Every audience is different. This simple axiom explains why teaching cannot be achieved by formula or script. To truly connect with the variety of individuals and groups they encounter, docents must be flexible and prepared with strategies that reach and respond to a full range of individual and collective differences.
Individual experiences are never identical. The particular place you are in (and the direction you choose to look) determine your experiences. Since no two people can be in exactly the same spot at the same time, all of our experiences are, to that extent, different. Add to this the many other variables among people, such as age, cultural background, education, interests, learning styles, special needs, etc., and you begin to understand why the same tour cannot serve all individuals, groups, and circumstances.
Attempting to deliver all learners on a tour to a single point of understanding or knowledge is impossible. In addition, it is counterproductive and contrary to the spirit and nature of learning within museums, zoos, botanical gardens, and other such facilities. The reason for understanding audiences is not to better deliver or transfer specific facts. It’s to put docents in control of then teaching situations and to provide them with the tools to promote the full range of individual learning that should occur during any lesson.
Even for the most conscientious decent, contemplating the range of individual and collective differences among visitors can be intimidating. The more you learn, the more you must take into account. The more you take into account, the more complicated teaching seems. But this is only true in the beginning. Eventually, awareness of individual and group differences becomes almost instinctive. With increased sensitivity and awareness comes an increased aptitude for encouraging participation and facilitating learning. And, as teaching abilities are honed and refined, “job” satisfaction increases dramatically.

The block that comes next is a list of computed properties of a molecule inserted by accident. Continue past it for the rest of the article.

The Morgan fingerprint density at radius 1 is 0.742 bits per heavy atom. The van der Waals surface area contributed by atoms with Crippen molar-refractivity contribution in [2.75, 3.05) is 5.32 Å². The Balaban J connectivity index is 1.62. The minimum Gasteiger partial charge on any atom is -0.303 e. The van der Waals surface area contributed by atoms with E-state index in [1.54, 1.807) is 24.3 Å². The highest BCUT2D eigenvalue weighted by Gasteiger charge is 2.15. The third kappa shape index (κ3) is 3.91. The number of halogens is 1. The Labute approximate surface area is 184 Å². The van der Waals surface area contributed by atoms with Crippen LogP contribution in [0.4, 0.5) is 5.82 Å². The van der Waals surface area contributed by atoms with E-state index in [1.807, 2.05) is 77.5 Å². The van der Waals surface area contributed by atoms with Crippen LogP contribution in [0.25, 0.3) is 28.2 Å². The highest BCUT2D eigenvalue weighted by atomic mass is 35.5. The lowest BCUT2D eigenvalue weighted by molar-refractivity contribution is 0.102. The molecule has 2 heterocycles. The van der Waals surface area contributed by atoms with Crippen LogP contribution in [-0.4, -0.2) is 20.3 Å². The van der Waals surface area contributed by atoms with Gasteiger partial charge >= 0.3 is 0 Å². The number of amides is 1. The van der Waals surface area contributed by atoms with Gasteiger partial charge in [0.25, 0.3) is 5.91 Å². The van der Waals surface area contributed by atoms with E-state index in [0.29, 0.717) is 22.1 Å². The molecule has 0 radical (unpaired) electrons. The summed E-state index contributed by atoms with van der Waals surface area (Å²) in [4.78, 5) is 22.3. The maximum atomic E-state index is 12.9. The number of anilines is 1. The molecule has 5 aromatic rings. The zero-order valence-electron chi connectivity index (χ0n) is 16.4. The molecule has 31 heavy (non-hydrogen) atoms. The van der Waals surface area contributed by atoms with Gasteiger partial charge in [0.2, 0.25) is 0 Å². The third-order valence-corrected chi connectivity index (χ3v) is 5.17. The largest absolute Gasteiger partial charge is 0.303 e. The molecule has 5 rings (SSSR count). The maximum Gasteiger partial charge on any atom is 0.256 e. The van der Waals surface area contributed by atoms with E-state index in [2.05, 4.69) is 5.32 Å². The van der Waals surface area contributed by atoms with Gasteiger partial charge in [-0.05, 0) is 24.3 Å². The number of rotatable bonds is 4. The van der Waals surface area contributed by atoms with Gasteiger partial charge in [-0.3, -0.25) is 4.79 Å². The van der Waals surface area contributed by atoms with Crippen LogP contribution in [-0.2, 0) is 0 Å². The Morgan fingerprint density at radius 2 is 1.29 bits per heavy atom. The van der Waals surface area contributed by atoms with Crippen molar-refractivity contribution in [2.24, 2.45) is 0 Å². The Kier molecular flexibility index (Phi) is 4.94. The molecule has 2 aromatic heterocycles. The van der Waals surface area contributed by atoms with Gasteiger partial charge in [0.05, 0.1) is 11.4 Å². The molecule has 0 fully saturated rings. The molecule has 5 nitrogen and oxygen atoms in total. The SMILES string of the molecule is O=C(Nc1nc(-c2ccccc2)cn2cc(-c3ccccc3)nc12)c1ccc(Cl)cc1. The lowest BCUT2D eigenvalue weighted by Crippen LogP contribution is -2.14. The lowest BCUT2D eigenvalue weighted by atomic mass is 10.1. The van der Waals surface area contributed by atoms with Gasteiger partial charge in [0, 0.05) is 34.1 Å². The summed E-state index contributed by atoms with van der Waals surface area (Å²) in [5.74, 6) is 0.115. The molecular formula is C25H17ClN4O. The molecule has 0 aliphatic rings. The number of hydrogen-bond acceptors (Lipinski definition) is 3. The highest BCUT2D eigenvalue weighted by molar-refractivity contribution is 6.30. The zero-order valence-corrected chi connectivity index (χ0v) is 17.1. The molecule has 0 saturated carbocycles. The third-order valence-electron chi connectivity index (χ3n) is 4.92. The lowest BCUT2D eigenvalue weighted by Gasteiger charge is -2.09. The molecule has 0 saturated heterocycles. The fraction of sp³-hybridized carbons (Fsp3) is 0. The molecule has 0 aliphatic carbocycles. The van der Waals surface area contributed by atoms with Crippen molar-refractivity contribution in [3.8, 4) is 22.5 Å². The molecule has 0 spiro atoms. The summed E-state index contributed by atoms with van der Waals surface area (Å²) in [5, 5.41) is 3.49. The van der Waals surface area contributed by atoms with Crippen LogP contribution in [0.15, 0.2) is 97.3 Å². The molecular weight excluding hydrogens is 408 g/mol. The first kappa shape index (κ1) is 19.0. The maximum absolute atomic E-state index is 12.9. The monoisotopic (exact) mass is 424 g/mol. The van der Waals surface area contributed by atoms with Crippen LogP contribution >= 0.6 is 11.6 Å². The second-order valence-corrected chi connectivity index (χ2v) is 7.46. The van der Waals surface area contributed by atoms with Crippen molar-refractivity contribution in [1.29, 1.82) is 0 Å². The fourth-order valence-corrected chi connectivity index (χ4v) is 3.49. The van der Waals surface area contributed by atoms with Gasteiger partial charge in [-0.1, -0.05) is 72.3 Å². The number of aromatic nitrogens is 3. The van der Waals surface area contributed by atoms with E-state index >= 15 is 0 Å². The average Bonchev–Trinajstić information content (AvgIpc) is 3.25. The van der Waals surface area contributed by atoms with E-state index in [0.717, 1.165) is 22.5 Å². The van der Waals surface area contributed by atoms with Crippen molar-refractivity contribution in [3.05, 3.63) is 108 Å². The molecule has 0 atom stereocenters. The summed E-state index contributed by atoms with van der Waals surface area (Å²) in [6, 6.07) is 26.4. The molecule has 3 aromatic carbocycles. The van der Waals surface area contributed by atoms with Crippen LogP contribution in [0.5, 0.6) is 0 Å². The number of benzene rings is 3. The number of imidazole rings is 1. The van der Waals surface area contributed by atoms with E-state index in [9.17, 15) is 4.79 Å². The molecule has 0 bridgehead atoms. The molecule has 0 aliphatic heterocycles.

The first step on the path to understanding audiences is to recognize that within every tour group are individual differences only thinly veiled by such labels as “third graders,” “people having visual impairments,” or “senior citizens.” Each person within a “category” acquires, absorbs, and responds to things in his or her own manner.
The second step on this path is to believe that thinking and perception need not follow a single point of view to be correct. Once that idea takes root, one can dispense with such subjective, and often erroneous, judgments as “slow” and “smart.”
Learners do have an obligation to approach the learning situation with a willingness to try; however, the burden of sustaining that interest is the docent’s. The commonly expressed notion of having had a “good group” or a “bad group” is often less accurate than having provided a group with a lesson that was “appropriately” or “inappropriately” geared to their interests, abilities, and needs. When tours don’t work, “good” teachers ask themselves, “What could I have done to better engage and encourage?” not, “I just don’t understand it? I gave the exact same tour yesterday and that group loved it!”
An effective teacher establishes reasons to learn at the very beginning of the lesson, creating a desire to learn. The satisfaction that comes from fulfilling that desire is much like scratching an itch. But, it takes understanding an audience to know what motivates them to learn, and to anticipate what will pique their interest and encourage their participation.
There’s just no way around it, effective teaching is complicated. But it is also challenging and fun. And, while it may require additional effort, the rewards derived encompass many of the reasons people volunteer their time and energy to be docents.
Alan Gartenhaus, Publishing Editor
Gartenhaus, Alan. “Why Understand Audiences?,” The Docent Educator 2.1(Autumn 1992): 3.